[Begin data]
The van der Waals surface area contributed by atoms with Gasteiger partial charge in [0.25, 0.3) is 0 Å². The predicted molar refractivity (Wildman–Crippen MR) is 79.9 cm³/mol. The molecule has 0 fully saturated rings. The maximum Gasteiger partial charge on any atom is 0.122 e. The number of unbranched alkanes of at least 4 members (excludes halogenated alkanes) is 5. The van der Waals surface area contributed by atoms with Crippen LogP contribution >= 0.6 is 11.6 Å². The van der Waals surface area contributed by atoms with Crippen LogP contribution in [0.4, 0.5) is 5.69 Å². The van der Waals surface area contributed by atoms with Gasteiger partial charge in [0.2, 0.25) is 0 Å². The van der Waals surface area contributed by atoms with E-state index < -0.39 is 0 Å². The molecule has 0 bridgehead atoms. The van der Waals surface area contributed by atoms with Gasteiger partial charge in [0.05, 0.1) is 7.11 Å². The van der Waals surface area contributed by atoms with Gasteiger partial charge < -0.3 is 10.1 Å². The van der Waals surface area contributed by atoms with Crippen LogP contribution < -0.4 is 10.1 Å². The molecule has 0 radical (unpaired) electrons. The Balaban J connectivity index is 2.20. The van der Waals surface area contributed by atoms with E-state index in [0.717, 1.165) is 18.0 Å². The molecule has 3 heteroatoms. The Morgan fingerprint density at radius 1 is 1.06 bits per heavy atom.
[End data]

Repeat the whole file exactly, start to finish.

The van der Waals surface area contributed by atoms with Gasteiger partial charge in [0.25, 0.3) is 0 Å². The predicted molar refractivity (Wildman–Crippen MR) is 79.9 cm³/mol. The molecule has 0 fully saturated rings. The maximum Gasteiger partial charge on any atom is 0.122 e. The number of unbranched alkanes of at least 4 members (excludes halogenated alkanes) is 5. The van der Waals surface area contributed by atoms with Crippen LogP contribution >= 0.6 is 11.6 Å². The van der Waals surface area contributed by atoms with Crippen LogP contribution in [0.4, 0.5) is 5.69 Å². The van der Waals surface area contributed by atoms with Gasteiger partial charge in [0.2, 0.25) is 0 Å². The van der Waals surface area contributed by atoms with E-state index < -0.39 is 0 Å². The molecule has 0 bridgehead atoms. The van der Waals surface area contributed by atoms with Gasteiger partial charge in [0.05, 0.1) is 7.11 Å². The van der Waals surface area contributed by atoms with Gasteiger partial charge < -0.3 is 10.1 Å². The van der Waals surface area contributed by atoms with Crippen LogP contribution < -0.4 is 10.1 Å². The molecule has 0 radical (unpaired) electrons. The Balaban J connectivity index is 2.20. The van der Waals surface area contributed by atoms with E-state index in [0.717, 1.165) is 18.0 Å². The molecule has 3 heteroatoms. The Morgan fingerprint density at radius 1 is 1.06 bits per heavy atom.